Students must complete 9 courses to complete their Master of Arts in Literature degree. Students must complete one core course (LIT 410-DL Introduction to Graduate Studies in Literary and Cultural Analysis), seven elective courses and a capstone project. Students can take elective courses that cover such topics as comparative literary studies, English, French and Italian, Slavic languages and literatures, and theatre. There are five specializations: American Literature, British Literature, Comparative and World Literature, Interdisciplinary Studies, and Film, Literature and Visual Culture.
Core Courses (2 units)
|LIT 410-0/410-DL||Introduction to Graduate Studies in Literary and Cultural Analysis|
|LIT 590-0||Thesis Research|
Specialization Courses (4 units)
Students who wish to lend more structure to their MALit experience can elect to complete a specialization. A specialization may be especially beneficial to educators, students who are thinking of going on to a PhD program, or anyone who wants to focus their literary study more precisely. Students complete four thematically linked courses for a specialization. There are five specializations: American Literature, British Literature, Comparative and World Literature, Interdisciplinary Studies, and Film, Literature and Visual Culture.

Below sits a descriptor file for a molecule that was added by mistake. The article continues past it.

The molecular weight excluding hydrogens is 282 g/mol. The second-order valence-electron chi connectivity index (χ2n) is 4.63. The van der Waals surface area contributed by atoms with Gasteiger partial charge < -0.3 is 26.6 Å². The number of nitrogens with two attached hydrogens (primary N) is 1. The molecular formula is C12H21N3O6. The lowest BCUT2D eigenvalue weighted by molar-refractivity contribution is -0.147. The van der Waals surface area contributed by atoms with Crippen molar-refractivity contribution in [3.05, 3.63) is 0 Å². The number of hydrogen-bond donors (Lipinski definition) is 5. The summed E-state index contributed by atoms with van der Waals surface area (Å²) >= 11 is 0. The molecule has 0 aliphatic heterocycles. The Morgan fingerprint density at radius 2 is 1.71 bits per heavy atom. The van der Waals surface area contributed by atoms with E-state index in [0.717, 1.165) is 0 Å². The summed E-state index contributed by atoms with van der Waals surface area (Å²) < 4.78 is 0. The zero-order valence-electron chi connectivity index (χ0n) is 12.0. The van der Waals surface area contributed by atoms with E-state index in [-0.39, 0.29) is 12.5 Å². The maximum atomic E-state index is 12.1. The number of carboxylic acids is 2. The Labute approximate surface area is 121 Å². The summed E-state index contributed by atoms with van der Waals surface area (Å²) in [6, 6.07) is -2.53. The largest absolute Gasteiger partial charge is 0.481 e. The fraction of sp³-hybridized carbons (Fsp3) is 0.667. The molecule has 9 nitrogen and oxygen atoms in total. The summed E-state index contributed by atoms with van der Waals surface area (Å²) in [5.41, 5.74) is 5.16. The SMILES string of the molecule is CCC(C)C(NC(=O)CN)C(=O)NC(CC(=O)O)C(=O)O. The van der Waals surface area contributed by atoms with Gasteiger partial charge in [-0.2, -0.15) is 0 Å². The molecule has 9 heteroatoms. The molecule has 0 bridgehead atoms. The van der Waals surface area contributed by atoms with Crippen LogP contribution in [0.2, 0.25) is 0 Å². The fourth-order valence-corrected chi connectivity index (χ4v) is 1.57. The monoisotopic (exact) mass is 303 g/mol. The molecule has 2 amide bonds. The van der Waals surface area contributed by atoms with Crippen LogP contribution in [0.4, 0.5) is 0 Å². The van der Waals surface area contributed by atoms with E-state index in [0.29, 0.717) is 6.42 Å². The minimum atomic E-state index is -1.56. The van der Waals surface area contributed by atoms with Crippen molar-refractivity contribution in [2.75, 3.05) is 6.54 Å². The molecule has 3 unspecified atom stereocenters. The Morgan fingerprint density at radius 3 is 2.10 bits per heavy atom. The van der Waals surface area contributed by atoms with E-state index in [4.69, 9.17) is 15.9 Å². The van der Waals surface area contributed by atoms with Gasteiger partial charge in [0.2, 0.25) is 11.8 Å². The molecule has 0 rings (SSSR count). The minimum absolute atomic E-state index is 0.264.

Elective Courses (3 units)
Three graduate-level courses in Literature. Students may take courses in the areas of American Literature, British Literature, Comparative and World Literature, Film, Literature and Visual Culture, Interdisciplinary Studies, or other areas approved by the SPS Graduate Office. *
About the Thesis
Students sign up for the final course in the program during the term in which they start their master's thesis. The capstone project for the MALit program is an essay of 45 to 60 double-spaced pages written under the supervision of an approved faculty member. The project presents an opportunity to research and explore a topic thoroughly. Students often elect to expand a seminar paper from a previous course. With the approval of the program director, students may create an interdisciplinary final project rather than a traditional thesis.